Stagecoach says it is “extremely concerned” after the Department for Transport (DfT) barred it from three UK rail franchise bids.
The DfT says the bids for the East Midlands, South Eastern and West Coast franchises were “non-compliant” because they did no meet pensions rules.
Martin Griffiths, chief executive of Scotland-based Stagecoach, has called for an “urgent meeting” with the DfT.
Stagecoach had “repeatedly ignored established rules”, the DfT said.
Mr Griffiths said in a statement: “We are extremely concerned at both the DfT’s decision and its timing. The department has had full knowledge of these bids for a lengthy period and we are seeking an urgent meeting to discuss our significant concerns.”
Bidders for the franchises have been asked to bear full long-term funding risk on relevant sections of the Railways Pension Scheme, Stagecoach said.
Mr Griffiths said conditions put on franchise bidders are “more evidence that the current franchising model is not fit for purpose”.
“It also further damages the already fragile investor confidence in the UK rail market and it undermines the involvement of two of the last British transport groups who are part of running Britain’s railway.”
Stagecoach had bid independently for the East Midlands franchise, had intended to partner with Alstom for the South Eastern operations, and was jointly bidding for the West Coast Partnership with Virgin and SNCF.
Stagecoach shares fell almost 10% in early trading.
A DfT spokesman said that other bidders had met its requirements, and also announced that the East Midlands franchise had now been awarded to Abellio “after they presented a strong, compliant bid”.
He said: “Stagecoach is an experienced bidder and fully aware of the rules of franchise competitions. It is regrettable that they submitted non-compliant bids for all current competitions which breached established rules and, in doing so, they are responsible for their own disqualification.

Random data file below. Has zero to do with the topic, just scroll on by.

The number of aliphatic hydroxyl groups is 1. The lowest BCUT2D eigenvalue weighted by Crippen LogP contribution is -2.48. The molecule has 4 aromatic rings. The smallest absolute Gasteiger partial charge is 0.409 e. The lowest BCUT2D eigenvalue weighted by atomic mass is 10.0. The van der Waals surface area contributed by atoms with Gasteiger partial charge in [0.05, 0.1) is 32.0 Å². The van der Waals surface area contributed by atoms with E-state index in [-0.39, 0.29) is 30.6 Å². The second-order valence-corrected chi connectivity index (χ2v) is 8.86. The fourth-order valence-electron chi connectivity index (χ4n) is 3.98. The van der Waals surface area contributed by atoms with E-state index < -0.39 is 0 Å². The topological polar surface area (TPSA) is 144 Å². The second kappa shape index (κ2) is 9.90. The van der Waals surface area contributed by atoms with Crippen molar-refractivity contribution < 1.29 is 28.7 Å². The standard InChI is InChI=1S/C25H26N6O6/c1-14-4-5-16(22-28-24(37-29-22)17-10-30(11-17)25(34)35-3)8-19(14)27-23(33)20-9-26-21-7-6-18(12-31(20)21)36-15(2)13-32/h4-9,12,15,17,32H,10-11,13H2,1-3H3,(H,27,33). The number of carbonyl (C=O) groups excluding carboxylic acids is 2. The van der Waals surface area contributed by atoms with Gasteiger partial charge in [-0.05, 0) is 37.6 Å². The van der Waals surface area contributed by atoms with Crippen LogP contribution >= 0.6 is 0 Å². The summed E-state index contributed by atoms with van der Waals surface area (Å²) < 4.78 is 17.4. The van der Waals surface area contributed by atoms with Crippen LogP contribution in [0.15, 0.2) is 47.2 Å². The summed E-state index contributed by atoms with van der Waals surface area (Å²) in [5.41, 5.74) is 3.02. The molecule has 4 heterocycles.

“Stagecoach chose to propose significant changes to the commercial terms for the East Midlands, West Coast Partnership and South Eastern contracts, leading to bids which proposed a significantly different deal to the ones on offer.
While Stagecoach has played an important role in the UK railways industry, “it is entirely for Stagecoach and their bidding partners to explain why they decided to repeatedly ignore established rules by rejecting the commercial terms on offer”.
Rail companies that lose franchise battles are normally reluctant to complain too loudly. It’s a long game and there is always another franchise tender coming up, so why alienate the government department that hands out the goodies?
This morning Stagecoach shattered that conventional wisdom, rubbishing the Department for Transport’s decision to exclude it from three bids. Stagecoach had refused to shoulder the long-term pension liabilities, knowing that the pensions regulator has warned that more cash will needed, but not knowing how big that bill might eventually be.
It’s an entirely understandable position – why sign up to something over which you have no control, and might, if pension liabilities follow their recent trends, turn out to be a big blank cheque?
Stagecoach has a painful recent memory of getting a franchise bid wrong. Walking away from the East Coast line cost it £130m, and it cannot be in any hurry to put itself in a similarly risky position in the future.
Other bidders do not appear to share its qualms. Abellio, owned by the Dutch national railway, has won the East Midlands franchise. South Eastern, the biggest of the three up for grabs, has been put on hold with an extension of the existing contract. The third, on the West Coast line, will be announced in June.
Despite Stagecoach’s protests, the DfT says it has “total confidence in our process.” Given the recent chaotic nature of business on the railways and DfT’s handling of the Seaborne freight contract, that might turn out to be a bold statement.